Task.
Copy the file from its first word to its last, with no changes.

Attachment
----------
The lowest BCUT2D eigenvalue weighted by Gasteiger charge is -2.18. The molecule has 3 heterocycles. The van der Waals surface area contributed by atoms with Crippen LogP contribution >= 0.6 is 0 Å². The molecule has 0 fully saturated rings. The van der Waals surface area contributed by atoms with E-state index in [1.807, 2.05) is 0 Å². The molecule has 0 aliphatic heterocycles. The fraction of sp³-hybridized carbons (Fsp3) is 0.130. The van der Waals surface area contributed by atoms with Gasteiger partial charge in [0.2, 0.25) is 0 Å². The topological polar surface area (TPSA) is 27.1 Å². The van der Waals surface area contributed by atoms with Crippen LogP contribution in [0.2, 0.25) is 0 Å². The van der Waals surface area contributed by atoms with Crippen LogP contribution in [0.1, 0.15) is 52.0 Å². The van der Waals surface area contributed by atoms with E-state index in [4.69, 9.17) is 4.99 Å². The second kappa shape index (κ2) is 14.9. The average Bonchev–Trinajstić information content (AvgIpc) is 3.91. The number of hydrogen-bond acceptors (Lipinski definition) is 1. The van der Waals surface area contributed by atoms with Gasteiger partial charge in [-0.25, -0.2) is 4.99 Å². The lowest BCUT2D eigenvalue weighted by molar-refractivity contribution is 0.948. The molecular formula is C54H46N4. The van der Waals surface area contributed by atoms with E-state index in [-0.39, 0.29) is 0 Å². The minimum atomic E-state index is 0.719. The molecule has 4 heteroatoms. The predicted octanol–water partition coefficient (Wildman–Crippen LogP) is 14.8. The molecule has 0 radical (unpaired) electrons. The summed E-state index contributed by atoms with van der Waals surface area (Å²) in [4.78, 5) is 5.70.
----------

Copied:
The lowest BCUT2D eigenvalue weighted by Gasteiger charge is -2.18. The molecule has 3 heterocycles. The van der Waals surface area contributed by atoms with Crippen LogP contribution >= 0.6 is 0 Å². The molecule has 0 fully saturated rings. The van der Waals surface area contributed by atoms with E-state index in [1.807, 2.05) is 0 Å². The molecule has 0 aliphatic heterocycles. The fraction of sp³-hybridized carbons (Fsp3) is 0.130. The van der Waals surface area contributed by atoms with Gasteiger partial charge in [0.2, 0.25) is 0 Å². The topological polar surface area (TPSA) is 27.1 Å². The van der Waals surface area contributed by atoms with Crippen LogP contribution in [0.2, 0.25) is 0 Å². The van der Waals surface area contributed by atoms with Crippen LogP contribution in [0.1, 0.15) is 52.0 Å². The van der Waals surface area contributed by atoms with E-state index in [4.69, 9.17) is 4.99 Å². The second kappa shape index (κ2) is 14.9. The average Bonchev–Trinajstić information content (AvgIpc) is 3.91. The number of hydrogen-bond acceptors (Lipinski definition) is 1. The van der Waals surface area contributed by atoms with Gasteiger partial charge in [-0.25, -0.2) is 4.99 Å². The lowest BCUT2D eigenvalue weighted by molar-refractivity contribution is 0.948. The molecular formula is C54H46N4. The van der Waals surface area contributed by atoms with E-state index in [-0.39, 0.29) is 0 Å². The minimum atomic E-state index is 0.719. The molecule has 4 heteroatoms. The predicted octanol–water partition coefficient (Wildman–Crippen LogP) is 14.8. The molecule has 0 radical (unpaired) electrons. The summed E-state index contributed by atoms with van der Waals surface area (Å²) in [4.78, 5) is 5.70.